Images courtesy: Kim DeTample
Every time her 19-year-old son would call from Iraq, Kim DeTample would hear a distinctive sound before his voice.
"I would know it was him because there was a click...a delayed response because of where he was," Kim told The Unknown Soldiers. "I remember the click of the phone to this day."
After Pfc. Nathaniel DeTample arrived in Bayji, Iraq, an industrial city about 130 miles north of Baghdad, in May 2005, he told his mother about the country's inexorable heat.
"He told me to put my face up against a blow dryer," she said. "That's how hot it was."
Despite the harsh conditions, Pfc. DeTample was fulfilling a lifelong dream by serving his country.
"When he was a little guy, about three years old, he got his first buzz cut," the soldier's mother said. "From that day on, he always had that buzz cut."
Nate, as his mother calls him, joined the Boy Scouts at age 10, where he excelled and eventually attained the top rank of Eagle Scout. He also starred on the wrestling mat.
"He was a real determined young man," Kim said.
During his junior year of high school, Nate, whose father and grandfathers served in the military, committed to joining the National Guard.
"He believed in our country," his mother said. "He was one of the little kids who'd always stand for the pledge of allegiance."
After graduating high school, the eastern Pennsylvania native enrolled at Shippensburg University, near Harrisburg. But as other freshmen adjusted to college life, including the party scene, Nate's country came calling.
"I remember when he called and said he might need to report within 24 hours," Kim said. "That drive out (to Shippensburg) to pick him up, I felt like my son was going off to war."
On the morning of Aug. 9, 2005, Kim picked up the phone and heard the usual clicking sound. It was Nate, with whom she hadn't spoken in nearly two weeks, calling from Iraq.
"We're very fortunate that we got to talk to him that morning," she said. "It was truly a blessing that I'll never forget."
Less than 24 hours later, Kim got an early morning knock on the door. Standing outside was a U.S. Army officer.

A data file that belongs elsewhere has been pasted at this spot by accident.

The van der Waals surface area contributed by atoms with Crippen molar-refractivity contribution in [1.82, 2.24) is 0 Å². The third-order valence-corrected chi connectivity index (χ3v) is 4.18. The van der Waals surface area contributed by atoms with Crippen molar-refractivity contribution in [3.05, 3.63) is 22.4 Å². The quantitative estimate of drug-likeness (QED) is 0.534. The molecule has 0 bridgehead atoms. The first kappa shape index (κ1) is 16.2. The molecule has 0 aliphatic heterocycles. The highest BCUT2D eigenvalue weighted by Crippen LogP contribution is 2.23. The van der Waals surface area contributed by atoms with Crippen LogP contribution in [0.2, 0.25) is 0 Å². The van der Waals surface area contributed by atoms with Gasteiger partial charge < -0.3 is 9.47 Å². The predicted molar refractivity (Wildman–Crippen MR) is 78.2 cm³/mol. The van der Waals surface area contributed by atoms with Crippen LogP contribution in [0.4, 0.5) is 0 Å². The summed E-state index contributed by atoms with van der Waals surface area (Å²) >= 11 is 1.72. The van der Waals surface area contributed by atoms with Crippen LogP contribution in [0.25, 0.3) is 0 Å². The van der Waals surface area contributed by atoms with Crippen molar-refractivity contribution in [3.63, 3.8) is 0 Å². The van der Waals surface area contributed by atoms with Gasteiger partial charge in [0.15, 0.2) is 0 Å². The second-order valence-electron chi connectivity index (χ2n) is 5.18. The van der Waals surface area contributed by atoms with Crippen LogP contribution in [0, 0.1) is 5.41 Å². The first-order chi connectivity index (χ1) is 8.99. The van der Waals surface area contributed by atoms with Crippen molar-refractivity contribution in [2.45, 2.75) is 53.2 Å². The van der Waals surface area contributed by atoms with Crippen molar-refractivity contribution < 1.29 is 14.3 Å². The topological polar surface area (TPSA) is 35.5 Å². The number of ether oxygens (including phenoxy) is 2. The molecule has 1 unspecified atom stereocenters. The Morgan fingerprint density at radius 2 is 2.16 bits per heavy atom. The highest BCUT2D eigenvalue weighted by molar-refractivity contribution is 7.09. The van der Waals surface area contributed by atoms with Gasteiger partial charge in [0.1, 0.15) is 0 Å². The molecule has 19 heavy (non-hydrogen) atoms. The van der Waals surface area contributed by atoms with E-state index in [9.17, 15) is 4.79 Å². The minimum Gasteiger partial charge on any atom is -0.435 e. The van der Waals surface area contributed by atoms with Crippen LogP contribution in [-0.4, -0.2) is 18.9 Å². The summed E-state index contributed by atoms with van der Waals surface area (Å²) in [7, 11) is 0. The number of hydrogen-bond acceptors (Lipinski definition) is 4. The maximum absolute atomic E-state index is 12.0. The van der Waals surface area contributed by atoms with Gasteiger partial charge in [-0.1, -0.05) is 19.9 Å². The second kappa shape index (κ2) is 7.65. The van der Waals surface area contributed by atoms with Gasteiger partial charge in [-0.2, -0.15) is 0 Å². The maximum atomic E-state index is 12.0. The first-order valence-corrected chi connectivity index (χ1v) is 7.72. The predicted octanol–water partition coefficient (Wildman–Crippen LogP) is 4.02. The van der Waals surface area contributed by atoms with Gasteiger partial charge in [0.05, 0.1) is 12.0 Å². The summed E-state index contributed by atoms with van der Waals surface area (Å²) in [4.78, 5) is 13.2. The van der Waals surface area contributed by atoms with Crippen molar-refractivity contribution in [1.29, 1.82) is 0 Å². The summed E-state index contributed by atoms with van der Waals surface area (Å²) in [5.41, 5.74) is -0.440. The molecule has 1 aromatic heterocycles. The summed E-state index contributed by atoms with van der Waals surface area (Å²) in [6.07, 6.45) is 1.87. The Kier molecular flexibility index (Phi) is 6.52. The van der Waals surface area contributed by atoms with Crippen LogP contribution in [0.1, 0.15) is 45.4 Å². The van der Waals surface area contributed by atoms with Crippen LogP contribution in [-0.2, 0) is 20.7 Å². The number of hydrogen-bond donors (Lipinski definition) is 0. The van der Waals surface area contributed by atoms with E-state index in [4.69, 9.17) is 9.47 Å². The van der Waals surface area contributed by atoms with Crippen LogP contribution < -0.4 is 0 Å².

"It's not good, is it?" the stunned mother said.
"No ma'am, it's not," the soldier replied.
According to the Pentagon, Pfc. DeTample, 19, Spc. John Kulick, 35, Spc. Gennaro Pellegrini Jr., 31, and Sgt. Francis Straub Jr., 24, were killed when a mine exploded and enemy forces attacked their patrol with small arms fire. All four soldiers were serving with a Philadelphia-based Army National Guard unit.
Nate's youth made it particularly difficult to accept his death.
"He was 19 when he died," Kim said. "He was a teenager when he died."
One of the grieving mother's only comforts is knowing that in her son's final moments, he was surrounded by fellow heroes.
"He served with the best," she said. "Three others died, and we will always remember them."
An outpouring of community support has helped the DeTample family cope in the years since. But almost nothing could have prepared Kim for having a son deployed in combat all over again.
Sgt. Staten DeTample, 25, left for Afghanistan almost exactly seven years after his brother arrived in Iraq. Driven by Nate's memory, Sgt. DeTample is making his entire family proud, even if his mother spends every day worrying.
"I know he's going to be fine," Kim said. "But on the other hand, you always think about Nate and the reality that a war is going on in Afghanistan. Hopefully people will remember that."
As her surviving son fights in Afghanistan, Kim is preparing to embark on her own journey to Iraq. Inspired by one of the last videos shot by Pfc. Nathaniel DeTample, in which soldiers are seen handing out shoes to Iraqi children, she wants to perform similar acts of compassion in a healing country where so many Americans and Iraqis made sacrifices.
"It's not just to remember Nate's spirit," she said. "It's to remember all the spirits."
In the meantime, Kim DeTample waits by her phone to hear Sgt. Staten DeTample's voice.
"It's back to the click," she said.
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Note: The Travis Manion Foundation is helping Kim DeTample travel to Iraq and embark on her mission to help Iraqi children. To learn more about the Travis Manion Foundation's Challenge Grant program, please click here.